Milwaukee Public Schools middle and high schoolers, along with some younger students, began their school year Monday. With the new school year comes a new interim superintendent, and Keith Posley has ambitious plans for the district.
Monday morning, students were welcomed with fanfare to Audubon Technology and Communication Center on the southwest side. Students filed down a red carpet while the drumline played. Some exchanged high-fives with Posley, teachers, and school board members, while others stared intently at their phones.
Esau King, a freshman at Audubon, was excited and nervous for the beginning of the school year. “This is my first time ever being here as a high schooler so I’m just hoping I can make the best out of it,” King said.
After the high-fives, Posley spoke about his goals at a press conference in the school library. “We are going to win in the Milwaukee Public Schools,” Posley said. “We will win.
He was appointed interim superintendent following Darienne Driver’s departure a few months ago. Posley’s a long-timer in the district, working as a teacher and administrator for more than 20 years.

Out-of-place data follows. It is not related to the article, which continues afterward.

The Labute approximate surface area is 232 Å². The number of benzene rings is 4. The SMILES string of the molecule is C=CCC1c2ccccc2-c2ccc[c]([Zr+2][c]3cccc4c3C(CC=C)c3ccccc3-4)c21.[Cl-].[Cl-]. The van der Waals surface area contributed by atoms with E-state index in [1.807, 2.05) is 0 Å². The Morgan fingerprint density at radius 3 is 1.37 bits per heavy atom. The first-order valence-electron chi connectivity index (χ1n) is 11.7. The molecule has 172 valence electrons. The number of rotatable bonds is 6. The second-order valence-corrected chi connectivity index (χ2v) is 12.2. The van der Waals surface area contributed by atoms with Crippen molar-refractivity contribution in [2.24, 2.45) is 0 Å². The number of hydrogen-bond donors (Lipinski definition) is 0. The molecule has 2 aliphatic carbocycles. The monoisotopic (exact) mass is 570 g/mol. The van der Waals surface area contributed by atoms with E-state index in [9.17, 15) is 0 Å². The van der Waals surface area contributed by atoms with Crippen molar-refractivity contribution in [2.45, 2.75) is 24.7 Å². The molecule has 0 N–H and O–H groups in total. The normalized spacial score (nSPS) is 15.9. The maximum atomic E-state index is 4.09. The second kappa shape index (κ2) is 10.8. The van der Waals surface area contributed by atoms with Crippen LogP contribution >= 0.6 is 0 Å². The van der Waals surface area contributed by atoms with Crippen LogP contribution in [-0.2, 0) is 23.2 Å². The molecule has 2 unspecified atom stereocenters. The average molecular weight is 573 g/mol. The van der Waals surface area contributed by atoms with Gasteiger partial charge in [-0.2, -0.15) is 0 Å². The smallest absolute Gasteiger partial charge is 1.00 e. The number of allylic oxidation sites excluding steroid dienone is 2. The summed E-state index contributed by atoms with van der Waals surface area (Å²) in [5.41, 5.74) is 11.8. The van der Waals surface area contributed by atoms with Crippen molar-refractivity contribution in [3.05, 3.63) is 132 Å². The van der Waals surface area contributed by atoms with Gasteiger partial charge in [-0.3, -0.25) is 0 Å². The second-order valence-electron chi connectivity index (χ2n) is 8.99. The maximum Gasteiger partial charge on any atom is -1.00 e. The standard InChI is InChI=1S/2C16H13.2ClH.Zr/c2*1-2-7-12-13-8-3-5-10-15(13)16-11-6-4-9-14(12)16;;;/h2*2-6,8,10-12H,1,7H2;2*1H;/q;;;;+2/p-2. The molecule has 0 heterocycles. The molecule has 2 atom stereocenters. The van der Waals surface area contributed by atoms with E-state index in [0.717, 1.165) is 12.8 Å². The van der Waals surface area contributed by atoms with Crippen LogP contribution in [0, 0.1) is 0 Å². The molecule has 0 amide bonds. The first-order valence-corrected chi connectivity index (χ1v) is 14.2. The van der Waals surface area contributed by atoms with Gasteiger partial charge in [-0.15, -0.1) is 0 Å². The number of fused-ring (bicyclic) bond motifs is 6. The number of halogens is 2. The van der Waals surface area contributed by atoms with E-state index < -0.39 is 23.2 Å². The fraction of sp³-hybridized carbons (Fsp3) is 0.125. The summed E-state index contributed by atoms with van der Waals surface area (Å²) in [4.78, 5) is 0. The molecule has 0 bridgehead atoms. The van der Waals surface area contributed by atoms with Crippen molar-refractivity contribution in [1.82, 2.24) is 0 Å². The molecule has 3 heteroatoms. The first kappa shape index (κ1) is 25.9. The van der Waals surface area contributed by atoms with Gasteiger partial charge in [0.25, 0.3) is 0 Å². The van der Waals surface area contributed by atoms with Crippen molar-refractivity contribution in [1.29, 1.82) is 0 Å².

Posley has ambitious goals for MPS students. His slogan is "back to the basics" – focusing on reading, writing and math. He summarized his aspirations by imagining a future news headline.
“Headline news will read: Milwaukee Public Schools surpass the state average for the first time in history in the areas of math, reading and writing,” Posely said.
If that headline were to come true, the number of MPS students scoring proficient on state exams would have to double.
For the 2016-2017 school year, 44.5 percent of students statewide scored proficient or advanced in English Language Arts compared to 20.1 percent in the Milwaukee Public Schools. In mathematics, 42.8 percent statewide were advanced or proficient, compared to 15.4 percent in MPS.
Posley is also spearheading a couple other initiatives. One focuses on reducing chronic absenteeism, while the other centers on one zip code: 53206. MPS plans to reconfigure several schools in that area, including North Division High School. Most of the schools in the zip code are severely under-enrolled and fail to meet state academic standards.
There is already some good news for Milwaukee Public Schools, as enrollment is up from last year. Close to 80,000 students are registered. That’s about a 3 percent increase from 2017-2018.
While high school and middle schoolers are back at their desks, summer lasts a little longer for most MPS elementary students. School starts for them on Sept. 4.
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